What's in store for interest rates after the recent OCR announcement?

What's in store for interest rates after the recent OCR announcement?

Hands hovering over a crystal ball, with candles on either side.

Following on from the Reserve Bank’s recent decision to raise the cash rate 0.25% to 5.5% and signal that they don’t plan any more rises, what is likely to happen with bank mortgage rates over the remainder of 2023?

Unless the banks decide to try and poach market share from each other, the chances are high that rates won’t move all that much. Why? One key reason is that overseas experience is suggesting the decline in inflation from very high levels is not going quite as fast as had been thought a few months back.

There is a growing suspicion that while getting inflation down from 7% and higher towards 4% may be reasonably comfortably achievable, getting the final drop towards 2% could be problematic. There is certainly some assistance for countries coming from recent declines in commodity prices associated with China’s economy failing to spark as much as it seemed to be doing 3-4 months ago.

But there is unique tightness in labour markets in many countries and this risks delivering a pace of wages growth greater than would normally be the case. That is only as it should be when something is in short supply. But because wages can make up some 60% of total costs for many businesses, the absence of a quick retracement in wages growth towards, say, 3% will maintain pressure on businesses to keep raising their selling prices.

It is very unlikely that before the end of this year we will be able to express confidence that inflation is solidly on track back below 3%. That means the wholesale markets will tend not to rally all that much – unless that is the economy displays a lot of weakness.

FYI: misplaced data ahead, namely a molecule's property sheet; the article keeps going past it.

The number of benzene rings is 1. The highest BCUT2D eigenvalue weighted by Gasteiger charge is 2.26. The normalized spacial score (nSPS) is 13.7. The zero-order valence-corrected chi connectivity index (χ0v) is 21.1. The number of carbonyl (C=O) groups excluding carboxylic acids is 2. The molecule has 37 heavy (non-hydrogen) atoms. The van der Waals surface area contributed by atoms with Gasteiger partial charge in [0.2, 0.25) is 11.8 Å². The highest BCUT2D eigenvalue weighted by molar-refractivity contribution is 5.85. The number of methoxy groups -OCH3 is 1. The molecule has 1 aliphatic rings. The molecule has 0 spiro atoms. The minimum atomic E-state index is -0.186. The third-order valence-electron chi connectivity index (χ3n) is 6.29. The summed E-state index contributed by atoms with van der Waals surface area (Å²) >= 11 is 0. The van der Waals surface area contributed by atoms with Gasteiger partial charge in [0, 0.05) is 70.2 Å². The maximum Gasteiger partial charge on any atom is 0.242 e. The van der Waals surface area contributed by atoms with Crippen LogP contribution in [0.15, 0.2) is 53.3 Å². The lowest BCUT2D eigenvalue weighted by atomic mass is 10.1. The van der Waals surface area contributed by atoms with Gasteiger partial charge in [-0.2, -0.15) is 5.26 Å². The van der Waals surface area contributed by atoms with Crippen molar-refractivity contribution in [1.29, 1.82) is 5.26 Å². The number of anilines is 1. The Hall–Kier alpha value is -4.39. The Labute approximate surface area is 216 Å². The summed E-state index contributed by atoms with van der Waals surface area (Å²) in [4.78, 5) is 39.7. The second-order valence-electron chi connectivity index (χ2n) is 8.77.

That however seems unlikely considering the boom in tourism, rise in foreign student numbers, high job security, and record levels of net inward migration excluding the period in the early days of the Covid-19 pandemic.

Does this mean then that there is a risk monetary policy does in fact need to be tightened further?

The risk is certainly not zero, but having gone to such efforts in their recent policy review to express confidence that inflation is easing off, it would take an extraordinary degree of extra economic strength to make the Reserve Bank say they need to restart the tightening cycle.

If banks do compete for market share, are they likely to discount their lending rates by much?

This question will become very important as we approach Spring which is a time in the past when banks have tended to position themselves for the seasonal recovery in real estate sales and therefore mortgage business.

Earlier this year when banks heavily discounted their one and two year fixed rates the specials disappeared quite quickly. That is likely because the Reserve Bank called up bank chief executives to express their concern at how such low rates were undermining the effectiveness of their tightening monetary policy.

Memories of such ‘phone calls are likely to remain strong in bank senior minds for quite some time. That means the rest of this year is likely to see a continuation of competition focussing on better access to bank loans rather than the price of those loans. This is good news for borrowers because credit has been hard to get since the second half of 2021.

This good news is reinforced by the June 1 easing of Loan to Value Ratio rules, along with some necessary tweaking of the rules for implementing the Credit Contracts and Consumer Finance Act lending restrictions.

We can never rule out surprises

Especially as none of us has experience of what usually happens when a global pandemic ends. But for borrowers the interest rates environment looks like being relatively settled for the next few months before rate cuts kick off in earnest at some point in 2024.

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